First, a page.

Renewable Energy Technology Incentives in Virginia
Virginia has a number of incentives in place to promote renewable technology in the state and has a modest target of reaching 15% of its power from green sources by 2025. 40% of its electricity generation currently comes from nuclear power and by the end of 2014 just 6.5% was from renewables, the majority of which was delivered by biomass.
Virginia has a growing solar industry in place but it currently only has 21 MW of capacity installed with one of the largest commercial projects delivered by IKEA. There are 180 solar companies in the state employing 2,000 workers and state legislation has been changed to allow access to net metering for all solar customers.
The state has been boosting its onshore wind power production in recent years and investment is taking place to explore the possibility of exploiting the potential for off shore development in the future. Plans for a wind farm off Virginia Beach could produce 3,000 MW, enough to power some 800,000 homes. According to state research, if Virginia invested more in their wind and solar infrastructure they could easily meet their voluntary RPS of 15% by 2025, if not exceed it.
By far the biggest contributor to renewable energy in the state is through biomass for which Vermont has plenty of resources. Some of this has been done by converting existing coal power stations including the one in Altavista and the 50 MW plant in Halifax.
Solar PV Incentives in Virginia
As with many of the south eastern states, solar is growing but only slowly. The state has a number of incentives in place, including net metering, to help promote further investment. There is the Federal Tax Rebate of 30% to take advantage of as well as incentives from the Tennessee Valley Authority including their Solar Solutions Initiative which provides $0.04 per kWh produced for the first ten years of any installation. Installers can also take advantage of property tax exemptions and various low cost loan facilities.
Solar PV Case Study in Virginia
Virginia is a cash purchase state and there is no opportunity yet to lease your solar panels. Having said that, the return on investment is pretty good and comes first of all with the 30% Federal Tax Rebate. The average cost of a 5 kW installation is $18,750 and you should realistically expect to pay off any loan within 14 years, giving you a profit over the 25-year lifetime of the array of over $16,000. That doesn’t include the increase in sale value of your home of around $15,000.
Solar Thermal Incentives in Virginia
Solar thermal is a good option if you want a low cost heating system that pays for itself pretty quickly. With low water heating costs and incentives such as the Commercial Solar Property Tax Exemption and low cost loans from the VirginiaSAVES Green Community Loan Program, which has a fund of $20 million, there is plenty to take advantage of.
Small Hydro Incentives in Virginia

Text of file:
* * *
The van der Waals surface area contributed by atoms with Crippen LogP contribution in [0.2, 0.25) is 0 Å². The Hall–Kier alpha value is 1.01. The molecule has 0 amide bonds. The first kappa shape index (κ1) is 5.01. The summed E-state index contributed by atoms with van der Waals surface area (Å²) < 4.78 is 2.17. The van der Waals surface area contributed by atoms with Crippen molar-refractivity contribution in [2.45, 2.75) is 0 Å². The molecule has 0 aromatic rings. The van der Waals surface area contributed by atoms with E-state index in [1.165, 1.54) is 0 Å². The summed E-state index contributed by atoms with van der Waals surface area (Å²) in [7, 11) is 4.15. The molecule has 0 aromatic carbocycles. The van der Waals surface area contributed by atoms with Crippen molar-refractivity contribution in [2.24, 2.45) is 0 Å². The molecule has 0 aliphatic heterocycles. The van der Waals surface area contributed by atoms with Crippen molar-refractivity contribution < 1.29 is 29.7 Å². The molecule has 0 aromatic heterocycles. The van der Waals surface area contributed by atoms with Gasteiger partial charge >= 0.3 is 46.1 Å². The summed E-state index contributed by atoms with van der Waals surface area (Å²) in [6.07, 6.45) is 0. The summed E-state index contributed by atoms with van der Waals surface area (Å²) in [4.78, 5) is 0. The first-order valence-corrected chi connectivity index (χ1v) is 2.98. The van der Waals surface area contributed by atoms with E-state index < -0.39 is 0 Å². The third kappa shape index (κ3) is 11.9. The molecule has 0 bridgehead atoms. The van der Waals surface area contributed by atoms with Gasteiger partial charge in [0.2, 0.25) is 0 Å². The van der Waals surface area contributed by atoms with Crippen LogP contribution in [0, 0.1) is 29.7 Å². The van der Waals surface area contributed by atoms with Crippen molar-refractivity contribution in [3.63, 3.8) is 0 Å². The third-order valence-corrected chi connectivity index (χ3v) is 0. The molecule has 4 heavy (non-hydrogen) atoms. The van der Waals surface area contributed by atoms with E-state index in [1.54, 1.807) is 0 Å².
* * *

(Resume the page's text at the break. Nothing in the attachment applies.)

The state has plenty of resources available to develop small hydro particularly for off grid communities and agricultural land. Incentives come in the form of the Federal Tax Rebate and there are a number of benefits from the TVA. Installers can also benefit from the state’s Clean Energy Manufacturing Incentive Grant Program which is available for a host of renewable technologies.
Geothermal Incentives in Virginia
As in many other states, geothermal is making good progress and the installation of technologies such as ground source heat pumps is seen as a smart move for the right properties. Incentives come from the utility companies who provide rebates such as the Dominion Virginia Power Non-Residential Energy Efficiency Program.
Biomass Incentives in Virginia
Biomass power plants currently provide a large proportion of the state’s renewable energy needs despite recent concerns over its green credentials. There is room for expansion both at a residential and commercial level as well as the development of agricultural projects for anaerobic digestion. Incentives come from the Federal Tax Rebate as well as other tax exemptions and low cost loans and grants such as the state’s Energy Project and Equipment Financing program.
Wind Power Incentives in Virginia
The potential for large scale wind power in the state is good and there are investigations underway to utilize offshore possibilities that could provide power to 800,000 homes. On a smaller scale, wind turbines present a good chance of a return on investment for remote areas that are either off grid or who have agricultural land that can be utilized. Installers can benefit from the Federal Tax Rebate and property tax exemptions as well as the Commonwealth's Energy Leasing Program for larger projects.
Compared to some other states in the south east of the US, Virginia has plenty of incentives in place to help promote the advance of renewable technologies as well as a reasonable RPS in place. Expect to see increases in wind and solar power in the next decade or so as the state tries to wean itself off fossil fuels.
You can find out more about the renewable technology incentives available in the state of Virginia on the DSIRE web portal.